The perception of personality traits from voices

McAleer, P. and Belin, P. (2018) The perception of personality traits from voices. In: Fruholz, S. and Belin, P. (eds.) The Oxford Handbook of Voice Perception. Series: Oxford handbooks. Oxford University Press: Oxford, pp. 585-606. ISBN 9780198743187

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Voices are full of cues to socially relevant signals and, without conscious awareness, we rapidly make judgements about others based on their voice. Fascination with why or even how we do this is not a new phenomenon but stretches back to Ancient Greece and writings on how to become a great public speaker and to project oneself in a chosen manner (for example, Cicero’s De Oratore). More recently, with the influx of radio in the early twentieth century, focus on obtaining social signals from the voice grew in provenance. Reports of early American radio transmissions with President Franklin D. Roosevelt —‘the radio President’—talked about how he broadcast in a voice that revealed ‘strength, courage and abounding happiness’ (Dunlap Jr, 1933). Likewise, the efforts of King George VI to embrace the role of a broadcasting monarch, despite a speech impediment, were made famous in the popular film, ‘The King’s Speech’ (2010). This chapter will focus on one branch of social information from voices—personality. Starting with an overview of personality traits derived from the voice, and how this influences our decisions, the chapter will then discuss the consistency (both across listeners and time) and ‘accuracy’ of such judgements. The chapter will end by highlighting the importance of this work, looking at technological and medical applications, before posing future strands that must be studied to fully harness the impact of this research.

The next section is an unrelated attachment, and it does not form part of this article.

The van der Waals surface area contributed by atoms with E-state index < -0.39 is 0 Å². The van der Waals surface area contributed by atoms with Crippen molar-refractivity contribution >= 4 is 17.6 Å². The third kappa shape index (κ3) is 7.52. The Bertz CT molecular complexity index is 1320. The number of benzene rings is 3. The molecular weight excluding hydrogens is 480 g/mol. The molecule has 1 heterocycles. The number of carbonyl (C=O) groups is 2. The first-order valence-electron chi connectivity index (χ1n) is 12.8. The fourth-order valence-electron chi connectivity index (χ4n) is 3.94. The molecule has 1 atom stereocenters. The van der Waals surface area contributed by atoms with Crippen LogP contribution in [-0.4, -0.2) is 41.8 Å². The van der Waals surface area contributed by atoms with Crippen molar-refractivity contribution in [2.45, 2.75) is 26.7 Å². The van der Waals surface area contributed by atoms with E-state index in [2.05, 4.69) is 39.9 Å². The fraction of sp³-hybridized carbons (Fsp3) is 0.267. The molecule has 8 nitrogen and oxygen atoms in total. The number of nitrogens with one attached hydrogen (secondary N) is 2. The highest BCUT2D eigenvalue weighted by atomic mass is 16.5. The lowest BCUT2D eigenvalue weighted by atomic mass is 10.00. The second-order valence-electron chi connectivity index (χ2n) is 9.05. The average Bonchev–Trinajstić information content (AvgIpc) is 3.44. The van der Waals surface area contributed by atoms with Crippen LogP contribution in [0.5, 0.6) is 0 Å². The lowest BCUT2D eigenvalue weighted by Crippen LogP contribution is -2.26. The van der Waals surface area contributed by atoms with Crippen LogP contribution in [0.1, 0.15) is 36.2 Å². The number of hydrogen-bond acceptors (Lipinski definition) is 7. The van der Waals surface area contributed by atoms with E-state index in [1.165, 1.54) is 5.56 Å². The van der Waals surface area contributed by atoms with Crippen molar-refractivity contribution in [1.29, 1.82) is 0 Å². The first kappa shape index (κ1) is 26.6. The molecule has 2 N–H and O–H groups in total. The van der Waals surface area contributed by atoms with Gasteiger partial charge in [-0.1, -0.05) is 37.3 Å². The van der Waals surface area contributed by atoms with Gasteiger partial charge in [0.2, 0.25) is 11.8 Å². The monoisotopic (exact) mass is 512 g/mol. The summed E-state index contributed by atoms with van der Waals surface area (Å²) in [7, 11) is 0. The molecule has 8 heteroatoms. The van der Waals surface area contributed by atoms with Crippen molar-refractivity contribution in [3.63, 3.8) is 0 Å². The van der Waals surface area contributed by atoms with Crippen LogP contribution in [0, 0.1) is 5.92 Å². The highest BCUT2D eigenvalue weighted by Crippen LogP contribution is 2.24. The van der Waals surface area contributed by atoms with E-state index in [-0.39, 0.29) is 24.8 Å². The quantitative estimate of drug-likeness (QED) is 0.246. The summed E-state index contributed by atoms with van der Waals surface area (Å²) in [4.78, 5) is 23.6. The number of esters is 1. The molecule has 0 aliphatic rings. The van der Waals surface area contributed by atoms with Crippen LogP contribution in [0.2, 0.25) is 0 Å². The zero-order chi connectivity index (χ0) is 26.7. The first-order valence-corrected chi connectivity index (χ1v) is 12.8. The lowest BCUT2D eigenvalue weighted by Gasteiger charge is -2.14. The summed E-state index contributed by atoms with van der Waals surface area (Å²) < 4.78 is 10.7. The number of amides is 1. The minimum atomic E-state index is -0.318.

Item Type:Book Sections
Glasgow Author(s) Enlighten ID:McAleer, Dr Phil and Belin, Professor Pascal
Authors: McAleer, P., and Belin, P.
Subjects:B Philosophy. Psychology. Religion > BF Psychology
College/School:College of Science and Engineering > School of Psychology
College of Medical Veterinary and Life Sciences > School of Psychology & Neuroscience
Publisher:Oxford University Press
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